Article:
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Are Preschoolers Ready for Remote Learning?

Milpitas Christian School Continues Teaching Academics, Social, and Other Essential Skills

Summary
When preschools are closed due to COVID-19, are young children ready for
remote learning? The teachers at Milpitas Christian Preschool have been conducting remote classes for 2-, 3-, and 4-year-olds for several weeks. There is a significant adjustment period for the children, parents, and teachers. Remote learning helps continue the development of critical early childhood skills (academic, social, and emotional learning). This helps children to become confident and competent learners.

 
MILPITAS, CALIFORNIA -- When schools are closed, parents suddenly need to become the “preschool teachers” for their school-aged children. Elementary and middle school students seem comfortable with technology and remote learning, but what about preschool-aged children? Are 2-, 3- and 4-year-old children ready for video-based lessons at home?

“I’m pleased that our teachers are able to continue engaging and training our young students,” explained Sheila Tanimura, Preschool Director for Milpitas Christian Preschool. “Through remote learning, our young ones are excited about school. They enjoy seeing their teachers and interacting with other students.”

Ready for Zoom Remote Learning?
When the shelter-in-place first began, parents received a packet of tools and resources for their child to use at home. These included coloring pages, worksheets, and flashcards for home study. The detailed daily schedule suggested activities for each age level. Even when schools are closed, parents can set up regular schedules and activities to supply the framework and expectations for their children. “Consistency is important in helping young children feel secure and safe,” explained the Harvard Graduate School of Education.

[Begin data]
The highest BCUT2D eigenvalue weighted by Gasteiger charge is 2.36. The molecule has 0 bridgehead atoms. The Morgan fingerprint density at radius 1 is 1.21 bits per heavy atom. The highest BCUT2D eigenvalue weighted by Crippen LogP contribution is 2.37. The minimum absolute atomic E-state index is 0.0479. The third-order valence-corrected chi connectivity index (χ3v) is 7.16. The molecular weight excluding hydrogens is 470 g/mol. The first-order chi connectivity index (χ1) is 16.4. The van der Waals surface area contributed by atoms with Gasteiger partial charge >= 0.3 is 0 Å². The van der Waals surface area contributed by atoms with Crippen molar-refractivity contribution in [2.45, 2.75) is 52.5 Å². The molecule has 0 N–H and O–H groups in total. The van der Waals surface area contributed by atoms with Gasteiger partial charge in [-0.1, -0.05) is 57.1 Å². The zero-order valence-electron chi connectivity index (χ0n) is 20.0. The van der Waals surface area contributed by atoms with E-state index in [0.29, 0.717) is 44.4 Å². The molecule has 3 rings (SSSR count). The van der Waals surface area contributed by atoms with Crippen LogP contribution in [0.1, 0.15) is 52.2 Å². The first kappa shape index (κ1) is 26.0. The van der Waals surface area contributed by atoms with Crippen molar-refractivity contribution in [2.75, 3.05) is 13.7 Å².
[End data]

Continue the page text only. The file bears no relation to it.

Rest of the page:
After a few weeks, parents and teachers agreed it was time for Milpitas Christian Preschool to add video meetings to the remote learning experience. “This was a new experience for teachers and parents,” shared Mrs. Tanimura. “Children are the same, but communication takes a different format. Children may not do everything correctly, but we can give them the time and support they need to grow into this.”

“This year has been about trying to make sure my son is on the right course for kindergarten come Fall 2020,” described April, a mom of a 4.5-year-old. “COVID-19 shut down our preschool, but Milpitas Christian Preschool bounced back quickly. Now he can see the faces of his friends from home. His teacher emails the parents the weekly worksheets, then spends about 45 minutes each morning going over academic standards. This structure is helping my 4-year old work on his attention skills and gives him interaction with people outside our house.”